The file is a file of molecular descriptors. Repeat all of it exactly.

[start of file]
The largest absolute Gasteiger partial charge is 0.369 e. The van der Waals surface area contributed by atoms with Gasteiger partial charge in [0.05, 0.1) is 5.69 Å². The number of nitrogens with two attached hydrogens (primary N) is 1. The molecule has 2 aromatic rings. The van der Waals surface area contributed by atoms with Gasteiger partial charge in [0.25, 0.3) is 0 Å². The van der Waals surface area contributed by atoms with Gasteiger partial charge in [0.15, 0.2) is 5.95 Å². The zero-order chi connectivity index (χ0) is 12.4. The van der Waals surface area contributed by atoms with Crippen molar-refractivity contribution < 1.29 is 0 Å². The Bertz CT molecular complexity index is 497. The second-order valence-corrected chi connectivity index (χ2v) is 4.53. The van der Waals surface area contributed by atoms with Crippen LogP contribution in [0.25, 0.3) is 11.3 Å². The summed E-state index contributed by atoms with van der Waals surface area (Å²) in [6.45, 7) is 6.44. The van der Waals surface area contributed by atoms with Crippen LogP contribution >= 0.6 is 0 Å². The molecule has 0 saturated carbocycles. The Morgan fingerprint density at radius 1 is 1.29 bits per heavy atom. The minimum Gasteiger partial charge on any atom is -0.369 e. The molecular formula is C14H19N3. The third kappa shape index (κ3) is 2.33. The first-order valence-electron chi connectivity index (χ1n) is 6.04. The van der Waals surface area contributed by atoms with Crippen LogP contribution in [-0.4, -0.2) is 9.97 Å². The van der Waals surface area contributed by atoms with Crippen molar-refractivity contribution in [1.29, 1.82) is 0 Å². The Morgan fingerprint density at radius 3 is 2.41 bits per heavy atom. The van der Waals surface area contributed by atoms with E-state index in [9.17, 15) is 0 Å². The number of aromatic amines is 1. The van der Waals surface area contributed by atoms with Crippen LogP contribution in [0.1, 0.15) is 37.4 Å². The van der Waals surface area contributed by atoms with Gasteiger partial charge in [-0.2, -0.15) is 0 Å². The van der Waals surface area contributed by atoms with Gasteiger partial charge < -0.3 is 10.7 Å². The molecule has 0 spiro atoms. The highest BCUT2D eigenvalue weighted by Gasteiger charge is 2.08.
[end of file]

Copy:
The largest absolute Gasteiger partial charge is 0.369 e. The van der Waals surface area contributed by atoms with Gasteiger partial charge in [0.05, 0.1) is 5.69 Å². The number of nitrogens with two attached hydrogens (primary N) is 1. The molecule has 2 aromatic rings. The van der Waals surface area contributed by atoms with Gasteiger partial charge in [0.25, 0.3) is 0 Å². The van der Waals surface area contributed by atoms with Gasteiger partial charge in [0.15, 0.2) is 5.95 Å². The zero-order chi connectivity index (χ0) is 12.4. The van der Waals surface area contributed by atoms with Crippen molar-refractivity contribution < 1.29 is 0 Å². The Bertz CT molecular complexity index is 497. The second-order valence-corrected chi connectivity index (χ2v) is 4.53. The van der Waals surface area contributed by atoms with Crippen LogP contribution in [0.25, 0.3) is 11.3 Å². The summed E-state index contributed by atoms with van der Waals surface area (Å²) in [6.45, 7) is 6.44. The van der Waals surface area contributed by atoms with Crippen LogP contribution >= 0.6 is 0 Å². The molecule has 0 saturated carbocycles. The Morgan fingerprint density at radius 1 is 1.29 bits per heavy atom. The minimum Gasteiger partial charge on any atom is -0.369 e. The molecular formula is C14H19N3. The third kappa shape index (κ3) is 2.33. The first-order valence-electron chi connectivity index (χ1n) is 6.04. The van der Waals surface area contributed by atoms with Crippen LogP contribution in [-0.4, -0.2) is 9.97 Å². The van der Waals surface area contributed by atoms with Crippen molar-refractivity contribution in [1.29, 1.82) is 0 Å². The Morgan fingerprint density at radius 3 is 2.41 bits per heavy atom. The van der Waals surface area contributed by atoms with E-state index in [9.17, 15) is 0 Å². The number of aromatic amines is 1. The van der Waals surface area contributed by atoms with Crippen LogP contribution in [0.1, 0.15) is 37.4 Å². The van der Waals surface area contributed by atoms with Gasteiger partial charge in [-0.2, -0.15) is 0 Å². The van der Waals surface area contributed by atoms with Gasteiger partial charge < -0.3 is 10.7 Å². The molecule has 0 spiro atoms. The highest BCUT2D eigenvalue weighted by Gasteiger charge is 2.08.